Methods/Design

Ethical and governance approval

Multi-centre approval has been granted by West of Scotland Research Ethics Committee 3. Research-and-development approval has been granted in all study sites: Cumbria Partnership National Health Service (NHS) Foundation Trust; Lancashire Care NHS Foundation Trust; Betsi Cadwaladr University Health Board; South Staffordshire and Shropshire NHS Foundation Trust; NHS Lanarkshire; NHS Ayrshire & Arran; and NHS Greater Glasgow and Clyde. The International Standard Randomised Controlled Trial Number (ISRCTN) reference number is ISRCTN 09753005.

Design

This is a multi-centre randomised controlled trial (RCT) of behavioural activation compared with an attention control self-help intervention. It is a single-blinded design. Participants and therapists who conduct the therapy are not blinded, but the assessors of all measures are. The trial design is summarised in Fig. 1, and the particular behavioural activation intervention was given the acronym ‘Beat-It’. The guided self-help intervention was given the acronym ‘Step-up’.
Fig. 1

Flow diagram for the Beat-It study

In the first 18 months of the open trial of BEAT-IT, the mean (standard deviation, or SD) reduction in the Glasgow Depression Scale for People with Learning Disabilities (GDS-LD) [19] scores at 3-month post-intervention follow-up was 8.50 (5.24). We have powered the study to detect a mean between-group difference of 0.6 SD units, or 3.14 points on the GDS-LD. This makes the conservative assumption that the 4-month post-randomisation difference in score between the intervention and control groups will be 60 % of that observed from pre-test to follow-up in the open trial, thereby allowing for some improvement in the control arm of the trial, or for the observed improvement in the open trial being an overestimate of what will be achieved in a randomised trial, or for both. To have 90 % power to detect this effect size difference, the study requires 60 patients in each arm to provide outcome data at 12 months post-randomisation. The primary analysis will be an analysis of covariance adjusting for the baseline GDS score, which will have power to detect smaller intervention effects, depending on the level of correlation in scores over time.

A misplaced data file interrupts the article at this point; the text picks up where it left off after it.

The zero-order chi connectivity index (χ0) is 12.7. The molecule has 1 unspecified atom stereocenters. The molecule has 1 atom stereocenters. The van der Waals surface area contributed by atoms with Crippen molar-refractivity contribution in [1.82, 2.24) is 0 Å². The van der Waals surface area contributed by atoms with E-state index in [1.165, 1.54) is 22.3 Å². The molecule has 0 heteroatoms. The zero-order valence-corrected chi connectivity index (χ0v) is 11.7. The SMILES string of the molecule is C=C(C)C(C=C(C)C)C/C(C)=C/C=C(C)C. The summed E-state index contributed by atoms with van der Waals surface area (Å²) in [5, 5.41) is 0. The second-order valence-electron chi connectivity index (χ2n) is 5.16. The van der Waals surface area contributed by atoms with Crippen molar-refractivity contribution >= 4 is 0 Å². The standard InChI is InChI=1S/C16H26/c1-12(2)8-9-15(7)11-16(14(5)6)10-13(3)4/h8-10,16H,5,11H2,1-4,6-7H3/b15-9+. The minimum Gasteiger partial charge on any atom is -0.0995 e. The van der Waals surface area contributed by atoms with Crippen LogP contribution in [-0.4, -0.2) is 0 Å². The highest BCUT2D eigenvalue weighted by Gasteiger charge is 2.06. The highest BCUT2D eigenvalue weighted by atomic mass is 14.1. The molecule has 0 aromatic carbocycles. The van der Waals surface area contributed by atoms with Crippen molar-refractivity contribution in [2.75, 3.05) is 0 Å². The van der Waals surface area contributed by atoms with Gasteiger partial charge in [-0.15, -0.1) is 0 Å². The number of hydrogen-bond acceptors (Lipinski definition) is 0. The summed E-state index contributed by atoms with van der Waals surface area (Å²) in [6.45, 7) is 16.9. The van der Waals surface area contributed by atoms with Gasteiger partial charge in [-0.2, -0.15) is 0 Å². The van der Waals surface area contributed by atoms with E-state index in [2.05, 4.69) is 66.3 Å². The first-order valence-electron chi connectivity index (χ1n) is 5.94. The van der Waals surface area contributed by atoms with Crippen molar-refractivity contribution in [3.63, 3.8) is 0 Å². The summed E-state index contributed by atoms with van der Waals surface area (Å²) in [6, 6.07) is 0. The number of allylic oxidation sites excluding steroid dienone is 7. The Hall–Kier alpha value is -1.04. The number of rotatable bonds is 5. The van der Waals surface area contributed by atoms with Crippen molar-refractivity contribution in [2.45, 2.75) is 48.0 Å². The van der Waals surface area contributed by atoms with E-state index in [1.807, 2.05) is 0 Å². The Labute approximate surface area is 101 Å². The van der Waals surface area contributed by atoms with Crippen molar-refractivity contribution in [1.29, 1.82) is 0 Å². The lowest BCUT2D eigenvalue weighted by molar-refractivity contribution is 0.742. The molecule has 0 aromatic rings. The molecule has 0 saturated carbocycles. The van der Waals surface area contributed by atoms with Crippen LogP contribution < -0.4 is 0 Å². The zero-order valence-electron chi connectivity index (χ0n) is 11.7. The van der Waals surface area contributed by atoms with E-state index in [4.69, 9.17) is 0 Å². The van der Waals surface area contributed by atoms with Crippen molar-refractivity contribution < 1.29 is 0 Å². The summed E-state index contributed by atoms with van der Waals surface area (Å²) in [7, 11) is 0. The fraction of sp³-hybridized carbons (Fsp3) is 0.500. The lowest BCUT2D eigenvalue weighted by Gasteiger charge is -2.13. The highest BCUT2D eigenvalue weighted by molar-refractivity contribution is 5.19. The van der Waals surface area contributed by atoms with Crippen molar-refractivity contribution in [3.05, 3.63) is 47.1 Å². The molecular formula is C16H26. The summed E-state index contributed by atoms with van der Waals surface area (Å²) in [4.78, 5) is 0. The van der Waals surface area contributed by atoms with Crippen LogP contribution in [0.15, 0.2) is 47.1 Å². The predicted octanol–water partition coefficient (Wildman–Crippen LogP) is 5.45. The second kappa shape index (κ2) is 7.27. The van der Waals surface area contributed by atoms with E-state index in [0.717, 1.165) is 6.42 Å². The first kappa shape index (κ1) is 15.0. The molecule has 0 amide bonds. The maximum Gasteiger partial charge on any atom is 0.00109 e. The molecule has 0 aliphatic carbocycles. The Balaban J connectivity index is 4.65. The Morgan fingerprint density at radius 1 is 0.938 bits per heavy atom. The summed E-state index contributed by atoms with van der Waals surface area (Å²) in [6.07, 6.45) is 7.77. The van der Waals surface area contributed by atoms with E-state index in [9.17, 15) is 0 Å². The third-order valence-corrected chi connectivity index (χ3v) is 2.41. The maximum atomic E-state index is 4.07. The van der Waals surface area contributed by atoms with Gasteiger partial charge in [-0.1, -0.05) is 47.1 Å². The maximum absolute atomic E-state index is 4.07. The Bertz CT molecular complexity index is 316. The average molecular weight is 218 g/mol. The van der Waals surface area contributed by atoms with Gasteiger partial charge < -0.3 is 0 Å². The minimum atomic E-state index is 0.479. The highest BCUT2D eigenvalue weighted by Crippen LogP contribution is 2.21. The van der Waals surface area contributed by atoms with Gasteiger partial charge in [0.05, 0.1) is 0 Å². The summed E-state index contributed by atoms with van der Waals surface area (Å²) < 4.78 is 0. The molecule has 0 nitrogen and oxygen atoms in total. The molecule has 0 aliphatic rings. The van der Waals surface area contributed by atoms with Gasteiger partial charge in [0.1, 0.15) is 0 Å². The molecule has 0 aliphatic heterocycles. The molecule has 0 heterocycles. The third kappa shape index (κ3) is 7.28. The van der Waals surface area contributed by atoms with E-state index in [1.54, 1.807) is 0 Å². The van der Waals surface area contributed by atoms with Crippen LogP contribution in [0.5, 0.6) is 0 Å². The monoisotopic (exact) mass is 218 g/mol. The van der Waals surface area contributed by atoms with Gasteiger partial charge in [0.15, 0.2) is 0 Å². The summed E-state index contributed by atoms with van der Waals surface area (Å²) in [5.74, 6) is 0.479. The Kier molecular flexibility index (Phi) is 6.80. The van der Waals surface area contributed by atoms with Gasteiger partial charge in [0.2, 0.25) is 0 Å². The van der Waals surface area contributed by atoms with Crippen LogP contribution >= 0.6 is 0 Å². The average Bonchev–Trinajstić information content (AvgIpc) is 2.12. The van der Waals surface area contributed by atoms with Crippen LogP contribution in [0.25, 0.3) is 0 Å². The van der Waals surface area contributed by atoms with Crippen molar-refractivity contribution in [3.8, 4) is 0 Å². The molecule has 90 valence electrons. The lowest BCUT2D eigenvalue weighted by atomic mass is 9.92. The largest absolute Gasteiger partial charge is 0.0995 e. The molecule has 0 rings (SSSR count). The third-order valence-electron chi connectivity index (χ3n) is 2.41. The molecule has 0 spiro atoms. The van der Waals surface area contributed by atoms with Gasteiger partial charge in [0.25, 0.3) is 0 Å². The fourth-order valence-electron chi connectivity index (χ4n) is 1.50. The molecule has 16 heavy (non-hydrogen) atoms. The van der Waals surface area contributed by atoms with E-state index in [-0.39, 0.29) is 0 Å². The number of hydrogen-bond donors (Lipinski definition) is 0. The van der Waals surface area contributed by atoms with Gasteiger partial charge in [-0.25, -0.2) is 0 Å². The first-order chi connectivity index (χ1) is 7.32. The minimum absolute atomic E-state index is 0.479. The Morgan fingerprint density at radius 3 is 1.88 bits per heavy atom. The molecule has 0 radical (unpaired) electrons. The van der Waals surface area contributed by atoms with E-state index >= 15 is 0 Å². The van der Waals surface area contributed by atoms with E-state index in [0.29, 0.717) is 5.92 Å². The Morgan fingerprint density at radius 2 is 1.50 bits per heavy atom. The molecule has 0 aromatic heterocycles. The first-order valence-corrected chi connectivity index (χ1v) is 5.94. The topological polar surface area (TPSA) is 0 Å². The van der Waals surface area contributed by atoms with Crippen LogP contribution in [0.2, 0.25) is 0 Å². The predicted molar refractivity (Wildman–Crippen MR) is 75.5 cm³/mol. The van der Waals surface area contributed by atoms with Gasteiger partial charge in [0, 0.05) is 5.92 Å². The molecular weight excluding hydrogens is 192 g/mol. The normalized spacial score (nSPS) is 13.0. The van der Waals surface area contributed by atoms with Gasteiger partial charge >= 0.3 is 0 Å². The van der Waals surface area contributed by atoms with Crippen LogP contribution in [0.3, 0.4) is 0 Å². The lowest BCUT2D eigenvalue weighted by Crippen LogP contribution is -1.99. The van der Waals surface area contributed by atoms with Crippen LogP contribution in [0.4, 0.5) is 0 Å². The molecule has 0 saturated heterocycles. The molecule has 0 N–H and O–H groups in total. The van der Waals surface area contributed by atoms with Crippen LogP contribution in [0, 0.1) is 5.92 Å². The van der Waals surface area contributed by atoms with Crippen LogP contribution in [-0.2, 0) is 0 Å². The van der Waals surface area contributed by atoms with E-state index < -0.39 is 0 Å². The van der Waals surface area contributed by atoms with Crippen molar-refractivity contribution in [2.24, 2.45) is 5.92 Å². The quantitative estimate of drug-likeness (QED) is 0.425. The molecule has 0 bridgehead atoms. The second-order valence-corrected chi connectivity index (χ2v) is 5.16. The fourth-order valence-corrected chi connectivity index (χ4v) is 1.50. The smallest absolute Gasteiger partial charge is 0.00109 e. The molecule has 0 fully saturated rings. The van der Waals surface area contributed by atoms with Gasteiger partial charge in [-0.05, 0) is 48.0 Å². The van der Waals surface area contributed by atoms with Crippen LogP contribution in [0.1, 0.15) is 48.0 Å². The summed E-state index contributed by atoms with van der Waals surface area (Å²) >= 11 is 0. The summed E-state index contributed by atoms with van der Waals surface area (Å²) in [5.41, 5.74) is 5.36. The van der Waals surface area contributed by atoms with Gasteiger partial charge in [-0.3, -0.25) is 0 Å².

There are no data to inform the effect of clustering of outcomes for patients seen by each therapist. Assuming that each therapist works with an average of nine participants (i.e., several part-time therapists at each site) and assuming an intraclass correlation of 0.025, the sample size must be increased by 20 % to 72 per group, or 144 in total. Recruitment of 166 participants will allow for up to 13.3 % loss to follow-up.

A meta-analysis of research with the general population [12] found a post-intervention effect size on self-reported depression symptoms of behavioural activation therapy versus supportive therapy of 0.75. These designs are the equivalent to our own attention control design. However, they did not report data regarding longer-term follow-up in comparison with supportive therapy. The effects relative to brief psychotherapy were 0.56 post-intervention and 0.50 after an average follow-up of 4 months, suggesting that the effects of behavioural activation therapy might persist for some time. Our follow-up of 12 months post-randomisation will be approximately 9 months post-intervention so we will be able to detect differences between groups only if they persist over a longer time frame than usually studied. Therefore, we believe that an effect size for sample size estimation purposes of 0.60 is realistic given the results of this meta-analysis for behavioural activation versus supportive therapy and would be considered to be of ‘moderate’ size and thus meaningful from a clinical perspective for an individual therapeutic intervention.